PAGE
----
Uni-Bayreuth

Sprungmarken

 

Reactivity of nanoscale zero-valent iron particles used for in situ groundwater remediation

Doris Schmid1, S. Laumann1, S. Wagner1, T. Hofmann1
1 Department für Umweltgeowissenschaften, Universität Wien

P 12.11 in Grundwasserqualität

 

Nanoscale zero-valent iron particles have a high potential for transformation or degradation of common groundwater and wastewater contaminants such as chlorinated solvents, metals, and pharmaceuticals [1, 2, 3, 4]. Deploying nZVI for in situ groundwater remediation might offer an alternative to conventionally used ex situ techniques like, e.g., pump-and-treat. The effectiveness of the nZVI-based remediation technique strongly depends on the reactivity and longevity of nZVI particles. The aim of this study is to determine the effect of I) various hydrochemical conditions (e.g., high carbonate content and Ca-Mg rich water) and II) the type of porous media on the reactivity of three commercially available nZVI particles. Reactivity was determined in batch and column experiments using iopromide, an X-ray contrast agent, as a model compound to study the dehalogenation process with nZVI.

The investigated nZVI particles included non-coated nZVI (Nanofer 25), polyelectrolyte-coated nZVI (Nanofer 25S), both in aqueous suspension, and air-stable nZVI powder (Nanofer Star) (NANOIRON s.r.o., Czech Republic).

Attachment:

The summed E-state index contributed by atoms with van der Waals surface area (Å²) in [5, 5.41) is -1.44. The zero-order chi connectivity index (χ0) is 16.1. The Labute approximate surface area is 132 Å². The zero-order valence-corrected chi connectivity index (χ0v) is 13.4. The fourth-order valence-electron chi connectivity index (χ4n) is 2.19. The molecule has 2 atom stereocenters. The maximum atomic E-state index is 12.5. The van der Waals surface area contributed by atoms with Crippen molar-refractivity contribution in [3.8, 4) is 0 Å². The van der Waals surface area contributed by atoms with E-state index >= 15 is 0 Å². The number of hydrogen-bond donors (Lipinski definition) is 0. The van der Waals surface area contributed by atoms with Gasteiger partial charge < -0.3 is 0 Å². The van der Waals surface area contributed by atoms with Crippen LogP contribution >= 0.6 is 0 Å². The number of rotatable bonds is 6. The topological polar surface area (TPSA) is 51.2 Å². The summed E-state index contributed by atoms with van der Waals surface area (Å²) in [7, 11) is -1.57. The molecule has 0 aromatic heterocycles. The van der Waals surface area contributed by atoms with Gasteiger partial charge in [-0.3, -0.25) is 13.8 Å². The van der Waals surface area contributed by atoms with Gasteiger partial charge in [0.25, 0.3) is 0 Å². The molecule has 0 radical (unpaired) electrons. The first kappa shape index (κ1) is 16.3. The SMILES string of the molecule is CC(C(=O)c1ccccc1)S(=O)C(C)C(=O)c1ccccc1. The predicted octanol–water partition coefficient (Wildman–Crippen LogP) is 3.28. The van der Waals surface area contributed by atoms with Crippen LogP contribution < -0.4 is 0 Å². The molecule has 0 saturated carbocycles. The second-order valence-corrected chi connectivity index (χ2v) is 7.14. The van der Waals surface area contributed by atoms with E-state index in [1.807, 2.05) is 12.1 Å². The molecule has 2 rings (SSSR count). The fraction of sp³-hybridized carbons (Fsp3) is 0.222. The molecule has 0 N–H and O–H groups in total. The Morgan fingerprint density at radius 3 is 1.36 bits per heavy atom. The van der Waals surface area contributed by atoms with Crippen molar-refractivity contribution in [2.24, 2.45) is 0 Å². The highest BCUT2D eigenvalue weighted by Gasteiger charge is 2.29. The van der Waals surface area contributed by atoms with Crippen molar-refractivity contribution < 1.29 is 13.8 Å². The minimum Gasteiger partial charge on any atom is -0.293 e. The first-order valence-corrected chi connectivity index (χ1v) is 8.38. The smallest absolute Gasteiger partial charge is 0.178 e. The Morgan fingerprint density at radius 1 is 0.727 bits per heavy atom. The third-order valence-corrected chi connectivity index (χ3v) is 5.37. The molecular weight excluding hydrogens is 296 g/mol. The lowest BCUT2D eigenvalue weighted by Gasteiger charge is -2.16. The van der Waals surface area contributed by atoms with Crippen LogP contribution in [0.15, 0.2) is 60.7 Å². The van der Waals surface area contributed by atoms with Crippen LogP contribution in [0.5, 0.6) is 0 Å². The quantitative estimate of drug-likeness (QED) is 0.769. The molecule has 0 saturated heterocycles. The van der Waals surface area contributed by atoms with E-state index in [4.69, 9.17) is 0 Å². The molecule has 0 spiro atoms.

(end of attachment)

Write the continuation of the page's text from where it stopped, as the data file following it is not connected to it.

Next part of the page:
The reaction order and reaction rate constants were derived from batch and column experiments. Two different water types were deployed in batch and column tests (a) pH 7 buffered water with 50 mM HEPES and (b) Ca-Mg-HCO3-rich water at pH 8.6. Columns tests were used to simulate dehalogenation in porous quartz and carbonate sand. All experiments were carried out under anoxic conditions. Pore water velocities during column tests was adjusted to ~1.5 and 8.5 m d-1.

Batch tests showed that all types of nZVI tested were able to fully degrade iopromide under the applied conditions. The reaction kinetics can be described by a pseudo-first order model. The surface area normalized first order reaction rate constant (kSA) of the different nZVI particles ranged between 8.94∙10-1 and 1.14 L m-2 h-1 for the pH 7 buffered water. Reaction rate constants were highest for Nanofer 25 followed by Nanofer 25S and Nanofer Star. For the Ca-Mg-HCO3-rich water the values for kSA were 3 times lower, reflecting the pH dependency of the reaction.

The amount of zero valent iron and the residence time of iopromide in the column were the crucial factors for the dehalogenation of iopromide. With decreasing residence times of iopromide in the column the conversion of iopromide becomes incomplete. Iopromide was continuous introduced into the column, causing a lower Fe(0) to iopromide ratio and therefore a lower reaction rate compared to the batch tests In column experiments with quartz sand kSA was 2.6∙10-4 L m-2 h-1 for pH 7 buffered water and 5.7∙10-4 L m-2 h-1 for the Ca-Mg-HCO3-rich water. For carbonate sand and under similar hydrochemical conditions kSA was in the same range. Therefore, no effect of the porous media on the nZVI reactivity could be observed.

Further experiments will be conducted to elucidate the reaction rate limiting step during the dehalogenation of iopromide with nZVI.



 

[1] Tratnyek and Johnson (2006): Nano Today 1(2):44-48.

[2] Zhang, W. (2003): J. Nanopart. Res. 5, 323-332.

[3] Zboril et al. (2012): Hazard. Mater. (211-212), 126-130.

[4] Stieber et al. (2011): ES&T 45 (11), 4944-4950.

Letzte Änderung 23.12.2013